Being born either too early or too late may have a long-term effect on children's academic performance, finds new study published in the International Journal of Epidemiology.
The risk of cognitive and developmental problems in premature infants is well-established, but preventing preterm birth is limited clinically. By contrast, less is known about what happens to cognitive performance in children born post-term, or about the influence of birth weight variations within post-term populations, where there may be more scope for intervention.
‘Grade averages were lower for pre-and post-term children than for term-counterparts, and were lowest in children showing evidence of poor fetal growth, irrespective of gestational age.’
This study details the relationship between gestational age at birth and school grades at age 16 across the full range of pregnancy duration (22 to 45 completed weeks), by weight-for-gestational age, focusing on extremely pre- and post-term births and taking account of possible effects within and between families.
Using the whole Swedish population, over 2 million live births between 1973 and 1994 were linked to the National School Register and other registers from Statistics Sweden and the National Board of Health and Welfare. Academic performance was measured by the final grade achieved on completing secondary education at 16.
Between 1973 and 1994, 9.4% of Swedish births were post-term and 4.6% preterm. Late preterm children (3.6%) were more likely to have been exposed to maternal medical risk or birth complications.
The adjusted grades of extremely preterm children (at 24 completed weeks) were lower by 0.43 standard deviations (95% confidence interval 0.38 to 0.49) corresponding with a 21 point reduction (19 to 24) on a 240-point scale, although they had improved over time. The grades of extremely post-term children (at 45 completed weeks) were lower by 0.15 SD (0.13 to 0.17), corresponding with an 8 point reduction (7 to 9). Grades of pre- and post-term children remained lower than those of term counterparts when considering spontaneous deliveries, uncomplicated unassisted deliveries, children with normal Apgar, or without congenital anomalies. However, induced post-term deliveries were not associated with reduced school performance.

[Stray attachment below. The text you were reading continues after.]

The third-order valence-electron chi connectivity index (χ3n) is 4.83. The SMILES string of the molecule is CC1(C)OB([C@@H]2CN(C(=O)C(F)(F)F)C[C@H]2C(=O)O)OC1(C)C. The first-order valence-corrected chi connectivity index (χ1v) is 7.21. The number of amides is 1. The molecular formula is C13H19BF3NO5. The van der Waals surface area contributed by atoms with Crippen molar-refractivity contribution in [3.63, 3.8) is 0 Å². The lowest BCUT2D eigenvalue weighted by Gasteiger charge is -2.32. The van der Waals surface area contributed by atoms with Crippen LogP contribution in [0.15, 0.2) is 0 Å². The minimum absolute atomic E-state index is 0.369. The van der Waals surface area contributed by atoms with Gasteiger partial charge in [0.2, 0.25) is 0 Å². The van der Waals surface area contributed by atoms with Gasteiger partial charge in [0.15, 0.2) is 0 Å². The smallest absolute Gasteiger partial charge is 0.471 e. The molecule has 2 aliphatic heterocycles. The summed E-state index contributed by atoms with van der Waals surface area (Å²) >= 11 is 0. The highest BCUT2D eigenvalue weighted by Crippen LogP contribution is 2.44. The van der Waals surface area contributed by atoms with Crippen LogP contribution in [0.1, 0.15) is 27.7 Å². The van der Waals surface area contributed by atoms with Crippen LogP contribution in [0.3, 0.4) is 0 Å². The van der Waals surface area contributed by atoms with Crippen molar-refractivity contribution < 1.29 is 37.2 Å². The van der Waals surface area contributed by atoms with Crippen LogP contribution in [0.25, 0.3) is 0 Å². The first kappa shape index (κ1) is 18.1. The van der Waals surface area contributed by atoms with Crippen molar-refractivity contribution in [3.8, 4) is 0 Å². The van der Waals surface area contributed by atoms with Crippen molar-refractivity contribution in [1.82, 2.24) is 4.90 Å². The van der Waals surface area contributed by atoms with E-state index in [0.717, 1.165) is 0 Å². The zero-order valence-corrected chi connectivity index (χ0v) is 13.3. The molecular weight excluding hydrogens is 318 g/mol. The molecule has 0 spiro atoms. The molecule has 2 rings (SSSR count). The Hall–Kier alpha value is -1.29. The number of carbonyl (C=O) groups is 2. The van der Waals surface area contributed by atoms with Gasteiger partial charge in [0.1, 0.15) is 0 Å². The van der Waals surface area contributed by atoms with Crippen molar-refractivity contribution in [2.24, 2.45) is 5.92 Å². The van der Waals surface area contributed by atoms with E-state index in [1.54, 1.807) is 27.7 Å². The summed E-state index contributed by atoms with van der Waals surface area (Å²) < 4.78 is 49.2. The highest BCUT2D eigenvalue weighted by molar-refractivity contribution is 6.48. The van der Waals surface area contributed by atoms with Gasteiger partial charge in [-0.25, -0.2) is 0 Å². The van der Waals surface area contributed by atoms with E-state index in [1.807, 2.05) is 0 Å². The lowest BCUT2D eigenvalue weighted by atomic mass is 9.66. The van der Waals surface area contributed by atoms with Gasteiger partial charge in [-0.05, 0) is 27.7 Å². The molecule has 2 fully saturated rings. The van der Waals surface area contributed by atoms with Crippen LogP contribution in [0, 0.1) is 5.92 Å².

Among matched siblings, within-family effects were weaker, particularly in the preterm sibling cohort and less so in post-term children. This attenuation of effect suggests confounding by unmeasured familial traits. Residual within-family associations suggested there may also be direct causal links between birth at early or late GA and school-leaving age academic performance.
Irrespective of gestational age at birth, there was an independent effect of fetal growth restriction on later school performance which has persisted over time. There may be shared familial traits which influence risk of birth at non-optimal gestational age and also affect the academic performance of those born early or late. These may include modifiable risk factors such as poor maternal diet, smoking during pregnancy, and maternal obesity.
"Less favorable outcomes of post-term infants with poor fetal growth suggest that placental insufficiency may become particularly toxic to neurodevelopment the longer a pregnancy endures," said lead author Dr Hein Heuvelman.